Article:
Ithaca Blog

Tuesday, May 29, 2007

Quick and Easy Wine Trip, part 2: Frontenac Point

Our idea (see previously posted Intro) was to have a relaxed wine country experience, but to reach a good variety (pardon) of establishments, and use our time well.

We picked our end point first. We figured we would go as far as the Thirsty Owl Wine Company, where they have just opened an eatery, where we'd have lunch.

But we yo-yoed it up there. We'd picked 6 places to go, but decided to see half going north, then go to our end point for lunch, and see the others on the way back, fortified by lunch.

Route 89 is the wine route, and it is a beautiful road, alongside the lake, with no commercial traffic (at least I have never seen any) - in fact, little traffic of any kind.

There are a couple of notable attractions on your way out of town: the Glenwood Pines roadhouse restaurant, and Taughannock State Park. Another day for those.

The first winery on the way north is Frontenac Point. You won't find it on most wine trail publicity. My understanding is that they just aren't association-joining types.

They probably don't have to be. They have the very strong tactical advantage of being first in line on the trail route out of Ithaca.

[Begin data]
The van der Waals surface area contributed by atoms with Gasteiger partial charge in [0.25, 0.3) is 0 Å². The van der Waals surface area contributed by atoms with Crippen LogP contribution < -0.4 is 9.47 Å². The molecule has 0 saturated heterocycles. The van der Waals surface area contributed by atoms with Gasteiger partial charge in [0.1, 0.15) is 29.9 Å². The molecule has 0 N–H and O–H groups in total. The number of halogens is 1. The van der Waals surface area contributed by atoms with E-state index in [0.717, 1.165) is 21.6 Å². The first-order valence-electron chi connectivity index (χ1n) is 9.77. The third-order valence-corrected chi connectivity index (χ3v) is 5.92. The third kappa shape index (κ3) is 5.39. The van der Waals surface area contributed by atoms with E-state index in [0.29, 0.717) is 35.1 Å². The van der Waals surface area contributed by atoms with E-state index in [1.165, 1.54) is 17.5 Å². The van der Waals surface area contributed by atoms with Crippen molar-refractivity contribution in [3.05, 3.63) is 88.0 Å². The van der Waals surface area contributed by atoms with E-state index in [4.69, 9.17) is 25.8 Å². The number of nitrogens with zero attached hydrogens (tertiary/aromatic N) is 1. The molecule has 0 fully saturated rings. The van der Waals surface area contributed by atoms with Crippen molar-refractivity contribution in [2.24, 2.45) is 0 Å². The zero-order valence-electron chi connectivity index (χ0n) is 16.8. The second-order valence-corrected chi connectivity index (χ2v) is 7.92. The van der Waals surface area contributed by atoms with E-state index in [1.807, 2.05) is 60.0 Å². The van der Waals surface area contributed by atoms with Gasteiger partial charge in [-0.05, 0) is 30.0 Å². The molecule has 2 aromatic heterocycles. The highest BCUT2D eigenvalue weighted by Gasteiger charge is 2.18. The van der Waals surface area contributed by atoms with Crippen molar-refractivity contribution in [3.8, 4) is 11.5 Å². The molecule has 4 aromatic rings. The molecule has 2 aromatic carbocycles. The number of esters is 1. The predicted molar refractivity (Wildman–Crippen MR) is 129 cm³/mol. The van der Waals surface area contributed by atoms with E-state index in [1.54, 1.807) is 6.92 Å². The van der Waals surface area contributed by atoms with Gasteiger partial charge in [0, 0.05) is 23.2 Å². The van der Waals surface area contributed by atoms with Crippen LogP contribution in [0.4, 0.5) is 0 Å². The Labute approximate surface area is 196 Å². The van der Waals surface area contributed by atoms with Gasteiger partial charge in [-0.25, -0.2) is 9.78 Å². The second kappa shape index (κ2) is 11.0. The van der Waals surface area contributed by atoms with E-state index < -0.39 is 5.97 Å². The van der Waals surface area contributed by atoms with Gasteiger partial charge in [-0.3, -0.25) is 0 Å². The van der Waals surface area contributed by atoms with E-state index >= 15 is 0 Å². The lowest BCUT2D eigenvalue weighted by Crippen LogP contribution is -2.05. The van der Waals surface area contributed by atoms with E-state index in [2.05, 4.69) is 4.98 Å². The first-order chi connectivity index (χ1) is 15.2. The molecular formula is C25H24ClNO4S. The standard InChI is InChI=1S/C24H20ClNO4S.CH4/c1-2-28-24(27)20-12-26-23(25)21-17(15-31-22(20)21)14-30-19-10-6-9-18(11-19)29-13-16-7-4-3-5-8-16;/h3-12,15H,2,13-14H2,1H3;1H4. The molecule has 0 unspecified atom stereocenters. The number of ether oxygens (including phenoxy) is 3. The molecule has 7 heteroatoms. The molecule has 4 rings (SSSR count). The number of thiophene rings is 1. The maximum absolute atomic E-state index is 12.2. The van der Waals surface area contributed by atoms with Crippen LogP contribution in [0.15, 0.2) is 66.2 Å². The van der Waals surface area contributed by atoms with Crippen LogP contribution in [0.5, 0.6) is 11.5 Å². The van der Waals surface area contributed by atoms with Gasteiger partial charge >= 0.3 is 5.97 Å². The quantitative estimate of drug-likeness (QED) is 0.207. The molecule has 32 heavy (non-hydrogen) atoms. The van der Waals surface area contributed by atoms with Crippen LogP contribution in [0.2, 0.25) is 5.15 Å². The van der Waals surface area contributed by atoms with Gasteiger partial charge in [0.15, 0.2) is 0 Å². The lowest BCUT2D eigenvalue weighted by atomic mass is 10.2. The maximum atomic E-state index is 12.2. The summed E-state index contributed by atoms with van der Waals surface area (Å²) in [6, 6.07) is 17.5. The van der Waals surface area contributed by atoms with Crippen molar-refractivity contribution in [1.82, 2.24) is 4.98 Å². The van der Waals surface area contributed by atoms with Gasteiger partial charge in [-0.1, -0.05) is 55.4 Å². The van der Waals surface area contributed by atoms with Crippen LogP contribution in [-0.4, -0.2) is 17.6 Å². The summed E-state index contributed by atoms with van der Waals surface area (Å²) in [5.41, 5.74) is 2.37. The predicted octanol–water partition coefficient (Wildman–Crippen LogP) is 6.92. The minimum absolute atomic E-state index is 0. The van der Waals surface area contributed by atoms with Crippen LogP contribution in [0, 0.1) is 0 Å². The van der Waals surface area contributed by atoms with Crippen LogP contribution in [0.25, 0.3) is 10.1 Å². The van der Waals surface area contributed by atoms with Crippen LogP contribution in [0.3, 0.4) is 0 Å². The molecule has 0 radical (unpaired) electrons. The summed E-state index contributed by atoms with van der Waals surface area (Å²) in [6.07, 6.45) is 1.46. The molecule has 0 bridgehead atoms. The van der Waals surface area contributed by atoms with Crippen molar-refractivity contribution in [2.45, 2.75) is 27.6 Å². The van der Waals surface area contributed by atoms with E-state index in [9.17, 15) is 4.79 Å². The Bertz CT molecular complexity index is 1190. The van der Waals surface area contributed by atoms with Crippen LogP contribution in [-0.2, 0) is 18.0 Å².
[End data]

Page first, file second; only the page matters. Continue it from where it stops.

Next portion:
Frontenac is a small enterprise, and maybe the lack of publicity keeps it quiet, but it is nice like that. We were one of three couples in the small tasting room, which is pleasantly cool and dark.

Frontenac makes 13 wines. Ten are available for tasting.

One of our fundamentals is that the more a wine costs, the harder it is to get us to like it - at least, enough to buy it. And this wine philosophy was borne out by the dessert wines we tried at Frontenac. They have two: an ice wine, and a port. The ice wine is $26, and the port $15. Guess which is better? Enough to buy?

We tried the riesling, as we would at each stop, as the Finger Lakes are increasingly known for riesling. We enjoyed it, but not half again as much as the house white, while it costs half again as much. If you realize that we bought a bottle of the house white, at $8, you are paying attention.

The tasting fee, by the way, is $1 for four samples. The wineries have similar policies, though with some interesting twists, which we shall note.

Our next installment will be a very up-and-coming winery: Sheldrake Point.

Steve Burke
for Ithaca Blog

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